Then into town and found that the bank had been quite good about paying checks, and so was £10 in the red, though I had been down to £21 in the red - I wonder why the change of heart. Anyway, tomorrow I should be in black. To Maypole in Cowick St., where I could pay by check, bought some food - never realised how cheap lamb is. Must eat more of it. Then home, played some music for a while, had a Western makan for a change (easier but more tedious to cook), and then did some work - maths, not all that much fun, but I really must get on top of this stuff.


Tuesday, 7 April 1970 Bow, etc.
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Had intended to get up comparatively early today, but once again something went wrong, and I did not get up before 1130, and into town and the Uni in due course, and found in town that I was, for once, actually in the black, and so got some money out while I could, an then round town to get a few further things. At the Uni, to Reed Mews and the lodgings officer to tell her about the spare room in Comp Cottage. Saw also an advertisement for volunteers for some psychological test or another that would pay £1 for 2 hrs work, but when I turned up they had already got their quota - some bloke sitting in a room surrounded by what were apparently data processing devices, which, as far as I could gather, were mainly relays. Back to a more sophisticated form of data processing in the Applied Science building, and watched at length while Tony Palmer debugged a program which was interesting by virtue of its graphical output (on the CRT) - must learn more about PAL for the PDP-12. Could be very interesting.

Finally, he finished, and left me to do a bit of debugging, rewriting, and attempts at compilation. This time managed to start it, but still get the same error diagnostics out (or so it seemed; they were in any case not of the form that are mentioned in the book). Before I got all too much further with that, was kicked out by one of the porters, who wanted to go home, and so back home and cooked myself the first thing I have had to eat today, and then upstairs and attempted to work further; having received a letter from Bev, found this sufficient excuse to stop working on limits and continuity, and wrote to her, and then continued working through into the small hours of the morning.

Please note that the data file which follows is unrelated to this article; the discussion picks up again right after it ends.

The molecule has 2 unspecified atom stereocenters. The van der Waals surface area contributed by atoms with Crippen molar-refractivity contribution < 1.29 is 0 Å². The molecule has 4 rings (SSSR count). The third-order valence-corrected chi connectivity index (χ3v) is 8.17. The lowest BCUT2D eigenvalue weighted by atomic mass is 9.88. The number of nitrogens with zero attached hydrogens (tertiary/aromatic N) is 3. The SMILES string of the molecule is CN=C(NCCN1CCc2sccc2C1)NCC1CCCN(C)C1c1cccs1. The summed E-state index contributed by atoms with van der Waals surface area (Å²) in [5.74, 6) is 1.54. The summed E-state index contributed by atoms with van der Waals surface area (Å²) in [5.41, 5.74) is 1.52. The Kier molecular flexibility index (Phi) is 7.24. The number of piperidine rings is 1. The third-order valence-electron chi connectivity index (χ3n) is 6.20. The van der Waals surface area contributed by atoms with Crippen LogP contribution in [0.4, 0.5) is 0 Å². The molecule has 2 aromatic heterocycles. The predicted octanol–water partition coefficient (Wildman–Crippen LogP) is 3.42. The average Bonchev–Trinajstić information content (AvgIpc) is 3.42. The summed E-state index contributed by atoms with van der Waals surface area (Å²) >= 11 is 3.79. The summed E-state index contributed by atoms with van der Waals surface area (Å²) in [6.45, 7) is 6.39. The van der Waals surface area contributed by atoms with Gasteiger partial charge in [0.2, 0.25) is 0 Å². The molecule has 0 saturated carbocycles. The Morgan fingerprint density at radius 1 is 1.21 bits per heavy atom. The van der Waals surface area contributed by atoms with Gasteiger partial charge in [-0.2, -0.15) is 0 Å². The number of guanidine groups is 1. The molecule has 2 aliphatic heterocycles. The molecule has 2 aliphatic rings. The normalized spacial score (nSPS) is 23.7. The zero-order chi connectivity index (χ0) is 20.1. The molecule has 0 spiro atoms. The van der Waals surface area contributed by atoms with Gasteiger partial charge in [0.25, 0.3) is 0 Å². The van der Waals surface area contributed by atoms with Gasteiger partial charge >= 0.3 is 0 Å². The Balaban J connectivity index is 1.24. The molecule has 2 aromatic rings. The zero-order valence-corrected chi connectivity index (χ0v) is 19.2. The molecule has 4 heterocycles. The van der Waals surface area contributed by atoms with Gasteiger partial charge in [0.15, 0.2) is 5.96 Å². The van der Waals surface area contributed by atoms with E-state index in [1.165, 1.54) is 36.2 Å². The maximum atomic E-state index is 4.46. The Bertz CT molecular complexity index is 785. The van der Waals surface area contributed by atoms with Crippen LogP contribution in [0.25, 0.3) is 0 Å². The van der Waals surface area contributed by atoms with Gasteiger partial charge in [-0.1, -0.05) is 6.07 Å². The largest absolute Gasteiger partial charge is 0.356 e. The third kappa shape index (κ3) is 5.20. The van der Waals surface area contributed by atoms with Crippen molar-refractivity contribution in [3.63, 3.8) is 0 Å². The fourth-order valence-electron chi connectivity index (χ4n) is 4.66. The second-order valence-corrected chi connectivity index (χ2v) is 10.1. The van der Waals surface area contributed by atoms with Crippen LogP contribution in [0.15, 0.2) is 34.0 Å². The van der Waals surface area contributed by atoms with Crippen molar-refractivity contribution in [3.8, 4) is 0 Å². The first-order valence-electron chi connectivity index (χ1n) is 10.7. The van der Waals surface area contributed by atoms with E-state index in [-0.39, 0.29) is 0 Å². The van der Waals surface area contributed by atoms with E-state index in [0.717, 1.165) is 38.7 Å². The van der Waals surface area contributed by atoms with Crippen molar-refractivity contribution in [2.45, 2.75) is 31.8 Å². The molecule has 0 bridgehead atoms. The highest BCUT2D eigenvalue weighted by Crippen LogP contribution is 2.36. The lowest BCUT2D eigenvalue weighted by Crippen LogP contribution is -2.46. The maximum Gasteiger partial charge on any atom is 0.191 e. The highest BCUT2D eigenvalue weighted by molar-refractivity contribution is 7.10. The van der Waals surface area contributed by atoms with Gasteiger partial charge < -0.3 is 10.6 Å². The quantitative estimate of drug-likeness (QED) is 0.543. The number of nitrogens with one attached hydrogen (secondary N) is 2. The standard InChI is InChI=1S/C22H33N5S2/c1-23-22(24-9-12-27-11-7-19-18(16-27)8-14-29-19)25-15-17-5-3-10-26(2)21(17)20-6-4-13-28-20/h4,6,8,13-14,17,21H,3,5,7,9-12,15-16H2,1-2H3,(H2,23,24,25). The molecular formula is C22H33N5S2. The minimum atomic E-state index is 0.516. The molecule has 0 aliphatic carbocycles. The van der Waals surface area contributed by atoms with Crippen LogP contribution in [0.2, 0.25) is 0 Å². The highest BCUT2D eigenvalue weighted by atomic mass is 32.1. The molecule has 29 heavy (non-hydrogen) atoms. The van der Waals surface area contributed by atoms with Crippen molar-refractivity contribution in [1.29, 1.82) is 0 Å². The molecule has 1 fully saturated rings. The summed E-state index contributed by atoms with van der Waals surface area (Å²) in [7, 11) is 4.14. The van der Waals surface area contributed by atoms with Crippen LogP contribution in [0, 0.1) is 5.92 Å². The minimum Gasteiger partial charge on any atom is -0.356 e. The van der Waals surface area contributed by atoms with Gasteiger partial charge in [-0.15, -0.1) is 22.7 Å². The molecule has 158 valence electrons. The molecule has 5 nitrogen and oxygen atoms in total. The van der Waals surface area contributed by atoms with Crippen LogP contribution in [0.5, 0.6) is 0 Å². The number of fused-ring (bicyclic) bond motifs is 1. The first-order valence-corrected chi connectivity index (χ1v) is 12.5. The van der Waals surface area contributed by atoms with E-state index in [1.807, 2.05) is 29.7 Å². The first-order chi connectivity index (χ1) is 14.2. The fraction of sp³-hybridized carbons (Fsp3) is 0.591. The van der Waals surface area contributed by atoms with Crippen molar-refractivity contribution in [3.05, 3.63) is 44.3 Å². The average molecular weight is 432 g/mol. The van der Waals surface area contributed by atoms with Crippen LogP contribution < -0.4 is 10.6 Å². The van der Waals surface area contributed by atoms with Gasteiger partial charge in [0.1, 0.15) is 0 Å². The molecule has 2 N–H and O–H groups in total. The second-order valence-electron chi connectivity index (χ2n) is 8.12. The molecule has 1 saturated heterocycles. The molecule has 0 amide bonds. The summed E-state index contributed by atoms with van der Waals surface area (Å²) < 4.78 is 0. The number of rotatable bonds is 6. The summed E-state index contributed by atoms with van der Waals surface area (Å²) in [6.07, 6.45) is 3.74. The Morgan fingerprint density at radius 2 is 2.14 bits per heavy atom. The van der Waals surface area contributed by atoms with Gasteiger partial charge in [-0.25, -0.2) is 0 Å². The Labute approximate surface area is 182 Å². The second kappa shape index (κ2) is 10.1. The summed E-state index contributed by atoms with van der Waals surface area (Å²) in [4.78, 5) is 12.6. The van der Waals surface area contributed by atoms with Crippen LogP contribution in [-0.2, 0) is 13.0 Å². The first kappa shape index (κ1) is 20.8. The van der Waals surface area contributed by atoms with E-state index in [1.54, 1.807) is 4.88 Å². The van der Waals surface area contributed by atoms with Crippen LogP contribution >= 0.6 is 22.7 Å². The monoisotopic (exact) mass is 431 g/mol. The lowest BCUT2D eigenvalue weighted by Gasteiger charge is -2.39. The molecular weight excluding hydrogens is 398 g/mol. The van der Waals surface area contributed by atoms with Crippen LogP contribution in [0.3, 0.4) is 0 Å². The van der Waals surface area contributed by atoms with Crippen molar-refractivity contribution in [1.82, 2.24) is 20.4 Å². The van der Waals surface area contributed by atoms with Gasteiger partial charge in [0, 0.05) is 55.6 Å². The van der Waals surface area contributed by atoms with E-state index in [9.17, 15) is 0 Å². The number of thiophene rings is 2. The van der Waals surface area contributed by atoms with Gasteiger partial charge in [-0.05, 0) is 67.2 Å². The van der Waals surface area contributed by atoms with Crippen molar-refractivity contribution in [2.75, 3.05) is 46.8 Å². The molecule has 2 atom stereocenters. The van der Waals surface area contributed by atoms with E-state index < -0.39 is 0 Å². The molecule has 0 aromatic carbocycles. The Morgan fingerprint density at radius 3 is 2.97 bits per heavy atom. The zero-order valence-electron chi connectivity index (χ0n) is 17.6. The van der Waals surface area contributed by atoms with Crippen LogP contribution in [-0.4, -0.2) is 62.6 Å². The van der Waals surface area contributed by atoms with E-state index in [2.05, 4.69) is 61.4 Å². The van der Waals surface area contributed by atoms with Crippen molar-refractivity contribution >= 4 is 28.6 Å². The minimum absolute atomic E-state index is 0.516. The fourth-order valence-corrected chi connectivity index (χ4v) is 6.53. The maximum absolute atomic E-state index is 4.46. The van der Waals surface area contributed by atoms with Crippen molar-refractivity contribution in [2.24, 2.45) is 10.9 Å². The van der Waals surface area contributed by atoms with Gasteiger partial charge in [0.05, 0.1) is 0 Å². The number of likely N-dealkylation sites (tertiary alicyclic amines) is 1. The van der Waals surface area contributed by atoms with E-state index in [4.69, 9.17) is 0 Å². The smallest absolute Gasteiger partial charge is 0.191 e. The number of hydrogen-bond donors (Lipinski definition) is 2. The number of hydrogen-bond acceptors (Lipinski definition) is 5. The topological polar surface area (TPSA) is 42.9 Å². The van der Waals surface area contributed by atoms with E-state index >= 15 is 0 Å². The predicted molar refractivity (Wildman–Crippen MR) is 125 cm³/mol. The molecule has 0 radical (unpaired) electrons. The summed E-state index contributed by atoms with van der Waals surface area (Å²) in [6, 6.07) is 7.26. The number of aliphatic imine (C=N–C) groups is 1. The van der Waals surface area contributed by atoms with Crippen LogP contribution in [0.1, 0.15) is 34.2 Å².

Wednesday, 8 April 1970 Bow, etc.
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Woke up today well after noon, which slightly irritated me, as I had intended to go into the Uni and also buy some things in Exeter, but on further analysis it proved that the only thing I really needed was paraffin, so into Crediton for that - taking my time has been the order of the day of late, so that I can at any rate do something to keep costs down, and the odd thing is that it does not seem to slow me down nearly as much as I had feared it might to keep the vacuum above 5" Hgg.

The reference is to manifold vacuum. The higher the vacuum, the lower the fuel consumption.

Back, fighting my way through the snow (well, it was snowing, anyway) and setup a syphon-drip feed for my heater, which seems a better bet than anything else I have tried so far. Must get an old SU float chamber and fix it to the body of the thing.

Worked for quite a while before getting hungry, and then to the kitchen - really must work out a way of cooking which does not use up so much time - and spent the next hour and a half there. Then back upstairs again - this room can be warmed effectively. Must tidy up the waste paper and put a couple of carpets, etc., there - could be quite effective.

Later, more than slightly soporified by the effect of a curry, went down to the kitchen to prepare some coffee, and in the middle of all this, Andy Perryman rolled up with his bird, I suspect in search of a room to shag her without further complications, but when he saw the room he decided to take the complications instead. Had some coffee, looked round the place, and then left again.

Back to work, and wrote a letter to Mum, and then again on working into the small hours of the morning.


Thursday, 9 April 1970 Bow, etc. (⇆ Tavistock)
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And again up on the wrong side of noon - I have hardly got up before noon all this vacation, not that it seems to have done me any harm, but I do wish I could get up round the 0800 mark and keep it up - but now I no longer even seem to hear my alarm. It looks as if, at the beginning of next term, I shall have to stay up all night just to ensure that I don't miss anything.